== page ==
2014 Domaine Marquis d'Angerville Volnay 1er Cru "Champans" (Pre-Arrival)

SKU #1261088 91-93 points Allen Meadows - Burghound

 Once again there is a deft touch of wood apparent on the restrained, cool and pretty array of red berry, earth and softly spice-inflected nose. The wonderfully refined, layered and sleek middle weight flavors possess a polished mouth feel while delivering outstanding length on the moderately austere and dusty finale. Like the Taillepieds this is quite firm and will need at least 6 to 8 years of cellaring before it will be approachable. Patience required.  (4/2016)

91-93 points Robert Parker's Wine Advocate

 The 2014 Volnay 1er Cru Champans has a more pointed and angular nose at the moment when compared with the Taillepieds. It is probably the most primal of the Volnay, black cherry and cassis fruit suffused with tangible mineralité, but it needs to be knitted together during the remainder of its élevage. The palate is very well balanced, the wood component again needing time to enmesh, but there is good substance here -- even if I prefer the elegance of the Caillerets on the finish (at the moment). I walked up to Marquis d’Angerville from a quick lunch in Volnay’s own bistro, Guillaume d’Angerville there to receive me in his historic property. Last time I saw him was actually in a photograph when Burgundy was awarded its status as a UNESCO World Heritage site, Guillaume sitting just behind Aubert de Villaine. It is appropriate that there were two representatives from the Côte de Nuits and the Côte de Beaune. Of course, this does not preclude Burgundy from the merciless caprice of Mother Nature and Volnay had been hit by hail, including Guillaume’s vineyards. I asked him what he had been doing that day… (NM)  (12/2015)

91-93 points Vinous

 Bright medium red. Very ripe black cherry and chocolate aromas are lifted by a floral element. Intense red and darker berry flavors are accented by a touch of blood orange bitterness. Boasts superb precision and cut but also boasts the sucrosité and underlying silkiness of texture to give it earlier appeal than the Taillepieds in spite of its youthful austerity. (ST)  (1/2016)

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Varietal:

Pinot Noir

- One of France's most legendary grapes and the grape that earned Burgundy its reputation. The parent of varietals like Pinot Gris/Grigio and Pinot Blanc, Pinot Noir is blue to violet to indigo in color with relatively thin skins, and it is said to have been cultivated in France for more than 2,000 years. At its best, Pinot Noir creates elegant wines that are filled with primary red fruit aromas and flavors while young, revealing with an array of secondary characteristics like earth, smoke, violet, truffle and game with age. The varietal is also known, perhaps better than any, for its ability to translate terroir, or a sense of place. While the best Pinot Noir still comes from Burgundy, it is being produced with increasing success in cooler climates around the world. In France, it is part of the trifecta of grapes that can go into Champagne, and it is also grown in Alsace, Irancy, Jura, Savoie, Lorraine and Sancerre. Outside of France it is produced under the names Pinot Nero and Blauburgunder in Italy's mountainous regions, as Spätburgunder in Germany and as Blauburgunder in Austria. In the US, Pinot Noir has found suitable growing conditions in the cooler parts of California, including Carneros, the Russian River Valley, the Anderson Valley, the Sonoma Coast, Monterey County, the Santa Lucia Highlands and Santa Barbara County, as well as in Oregon's Willamette Valley. In recent years, New Zealand has demonstrated its ability to interpret this hard-to-grow varietal, with successful bottlings coming from careful and attentive growers in Central Otago, Martinborough and Canterbury. Chile is also an up-and-coming region for Pinot Noir, creating fresh, fruit-forward, early-drinking and affordable Pinots from the coastal Casablanca Valley and the Limari Valley.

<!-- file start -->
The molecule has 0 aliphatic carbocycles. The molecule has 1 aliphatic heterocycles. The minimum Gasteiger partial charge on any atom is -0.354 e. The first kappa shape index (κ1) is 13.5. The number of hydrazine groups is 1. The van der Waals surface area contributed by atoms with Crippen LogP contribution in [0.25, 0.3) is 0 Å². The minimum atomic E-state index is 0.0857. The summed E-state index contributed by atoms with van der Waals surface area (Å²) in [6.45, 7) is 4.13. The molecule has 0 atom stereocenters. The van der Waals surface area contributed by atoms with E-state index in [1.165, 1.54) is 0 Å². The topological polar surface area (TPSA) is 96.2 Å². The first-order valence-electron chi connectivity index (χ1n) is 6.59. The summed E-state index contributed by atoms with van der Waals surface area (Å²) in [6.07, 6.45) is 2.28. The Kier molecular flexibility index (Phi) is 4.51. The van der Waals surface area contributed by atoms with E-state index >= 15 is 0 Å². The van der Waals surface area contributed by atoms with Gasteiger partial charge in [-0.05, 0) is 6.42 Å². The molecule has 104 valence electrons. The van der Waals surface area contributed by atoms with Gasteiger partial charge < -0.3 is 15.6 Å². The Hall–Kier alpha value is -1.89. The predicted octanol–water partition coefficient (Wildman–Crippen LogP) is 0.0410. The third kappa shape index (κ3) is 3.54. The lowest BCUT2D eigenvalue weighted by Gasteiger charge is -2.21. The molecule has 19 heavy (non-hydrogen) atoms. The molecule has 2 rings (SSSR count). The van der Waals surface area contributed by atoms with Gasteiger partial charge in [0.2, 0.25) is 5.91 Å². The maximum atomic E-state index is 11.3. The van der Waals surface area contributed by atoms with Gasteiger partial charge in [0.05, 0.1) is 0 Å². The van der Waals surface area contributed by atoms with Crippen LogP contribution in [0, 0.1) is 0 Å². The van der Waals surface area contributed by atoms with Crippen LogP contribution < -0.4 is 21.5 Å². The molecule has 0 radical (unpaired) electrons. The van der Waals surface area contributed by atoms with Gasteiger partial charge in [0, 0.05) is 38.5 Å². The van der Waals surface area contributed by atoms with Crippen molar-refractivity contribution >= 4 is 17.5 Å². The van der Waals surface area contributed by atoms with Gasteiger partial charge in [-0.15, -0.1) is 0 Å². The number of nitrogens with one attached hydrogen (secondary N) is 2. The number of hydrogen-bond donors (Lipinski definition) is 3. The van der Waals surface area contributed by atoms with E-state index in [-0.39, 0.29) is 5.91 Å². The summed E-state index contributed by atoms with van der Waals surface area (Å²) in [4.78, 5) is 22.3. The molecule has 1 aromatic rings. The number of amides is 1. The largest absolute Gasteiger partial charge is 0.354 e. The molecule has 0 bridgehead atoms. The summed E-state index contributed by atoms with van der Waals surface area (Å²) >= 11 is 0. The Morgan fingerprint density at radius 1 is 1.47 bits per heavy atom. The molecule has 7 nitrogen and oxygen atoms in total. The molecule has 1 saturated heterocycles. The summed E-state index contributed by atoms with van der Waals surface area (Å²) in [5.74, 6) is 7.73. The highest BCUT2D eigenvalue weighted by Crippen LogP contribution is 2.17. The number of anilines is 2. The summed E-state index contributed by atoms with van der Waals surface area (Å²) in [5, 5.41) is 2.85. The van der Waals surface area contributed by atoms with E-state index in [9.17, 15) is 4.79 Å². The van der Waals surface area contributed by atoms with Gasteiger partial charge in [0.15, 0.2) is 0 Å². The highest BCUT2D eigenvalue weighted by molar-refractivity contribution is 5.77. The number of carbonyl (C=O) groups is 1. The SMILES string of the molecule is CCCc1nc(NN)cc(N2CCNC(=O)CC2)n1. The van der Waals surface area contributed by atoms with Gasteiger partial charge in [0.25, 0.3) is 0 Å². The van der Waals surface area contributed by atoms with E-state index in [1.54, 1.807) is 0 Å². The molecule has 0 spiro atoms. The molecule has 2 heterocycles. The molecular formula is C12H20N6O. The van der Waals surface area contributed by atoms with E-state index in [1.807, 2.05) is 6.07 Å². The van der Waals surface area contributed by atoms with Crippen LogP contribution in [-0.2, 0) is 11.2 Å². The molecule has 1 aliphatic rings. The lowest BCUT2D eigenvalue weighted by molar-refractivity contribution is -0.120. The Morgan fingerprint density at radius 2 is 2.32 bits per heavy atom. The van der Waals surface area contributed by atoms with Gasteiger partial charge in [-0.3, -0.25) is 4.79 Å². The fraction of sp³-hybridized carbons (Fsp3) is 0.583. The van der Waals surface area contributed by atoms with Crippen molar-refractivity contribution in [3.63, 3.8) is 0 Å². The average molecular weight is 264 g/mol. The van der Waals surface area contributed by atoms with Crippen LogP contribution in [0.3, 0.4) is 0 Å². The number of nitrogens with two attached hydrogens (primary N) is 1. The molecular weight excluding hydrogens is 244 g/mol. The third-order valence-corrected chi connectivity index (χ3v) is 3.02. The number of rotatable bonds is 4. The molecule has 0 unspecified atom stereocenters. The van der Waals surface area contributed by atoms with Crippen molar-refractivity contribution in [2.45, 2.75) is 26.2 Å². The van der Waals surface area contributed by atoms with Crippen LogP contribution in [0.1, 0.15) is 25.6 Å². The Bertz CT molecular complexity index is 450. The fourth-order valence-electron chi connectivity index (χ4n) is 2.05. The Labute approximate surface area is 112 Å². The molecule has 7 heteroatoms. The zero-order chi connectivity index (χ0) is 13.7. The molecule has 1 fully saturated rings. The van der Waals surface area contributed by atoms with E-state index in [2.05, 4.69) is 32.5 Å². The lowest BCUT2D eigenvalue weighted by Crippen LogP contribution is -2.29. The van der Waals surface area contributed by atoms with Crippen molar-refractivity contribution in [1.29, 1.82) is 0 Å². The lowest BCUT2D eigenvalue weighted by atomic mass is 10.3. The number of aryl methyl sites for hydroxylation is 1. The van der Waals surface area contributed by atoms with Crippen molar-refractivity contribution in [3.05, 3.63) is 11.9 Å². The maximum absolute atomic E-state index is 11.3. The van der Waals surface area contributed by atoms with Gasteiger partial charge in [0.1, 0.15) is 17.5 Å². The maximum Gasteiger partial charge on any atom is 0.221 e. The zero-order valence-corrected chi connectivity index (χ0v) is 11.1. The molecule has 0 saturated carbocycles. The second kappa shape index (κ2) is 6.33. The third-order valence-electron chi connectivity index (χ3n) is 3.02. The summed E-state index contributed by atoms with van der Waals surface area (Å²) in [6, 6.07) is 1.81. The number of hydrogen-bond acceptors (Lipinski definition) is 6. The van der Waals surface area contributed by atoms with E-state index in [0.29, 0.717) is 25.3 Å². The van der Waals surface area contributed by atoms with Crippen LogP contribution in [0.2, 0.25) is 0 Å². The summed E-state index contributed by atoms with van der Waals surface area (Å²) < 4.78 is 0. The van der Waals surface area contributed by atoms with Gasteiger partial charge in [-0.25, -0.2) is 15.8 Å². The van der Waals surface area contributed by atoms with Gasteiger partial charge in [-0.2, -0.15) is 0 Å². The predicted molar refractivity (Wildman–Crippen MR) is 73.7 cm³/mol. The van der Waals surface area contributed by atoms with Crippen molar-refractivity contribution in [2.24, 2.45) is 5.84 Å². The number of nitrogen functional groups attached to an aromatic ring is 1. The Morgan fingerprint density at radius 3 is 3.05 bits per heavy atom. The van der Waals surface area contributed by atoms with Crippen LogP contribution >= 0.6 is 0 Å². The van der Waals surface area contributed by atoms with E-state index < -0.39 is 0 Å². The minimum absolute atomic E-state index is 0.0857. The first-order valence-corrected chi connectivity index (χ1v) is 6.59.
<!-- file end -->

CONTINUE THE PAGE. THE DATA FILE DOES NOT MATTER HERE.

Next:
Country:

France

- When it comes to wine, France stands alone. No other country can beat it in terms of quality and diversity. And while many of its Region, Bordeaux, Burgundy and Champagne most obviously, produce wine as rare, as sought-after and nearly as expensive as gold, there are just as many obscurities and values to be had from little known appellations throughout the country. To learn everything there is to know about French wine would take a lifetime. To understand and appreciate French wine, one only has to begin tasting them. Click for a list of bestselling items from all of France.
Sub-Region:

Burgundy

- The province of eastern France, famous for its red wines produced from Pinot Noir and its whites produced from Chardonnay. (Small of amounts of Gamay and Aligoté are still grown, although these have to be labeled differently.) The most famous part of the region is known as the Côte d'Or (the Golden Slope). It is divided into the Côte de Beaune, south of the town of Beaune (famous principally for its whites), and the Côte de Nuits, North of Beaune (home of the most famous reds). In addition, the Côte Chalonnaise and the Mâconnais are important wine growing regions, although historically a clear level (or more) below the Côte d'Or. Also include by some are the regions of Chablis and Auxerrois, farther north. View our bestselling Burgundy.
Specific Appellation:

Volnay

- Sometimes known as the Chambolle Musigny of the Côte de Beaune, Volnay is famous for its silky, elegant wines with finesse, delicacy and an almost ethereal nose. However, the wines have a depth and structure that can allow them to age for decades. Remington Norman said it wonderfully in his book The Great Domaines of Burgundy: 'If the wines of Pommard sometimes seem like a truck-driver's interpretation of Pinot, then those of Volnay are a ballerina's.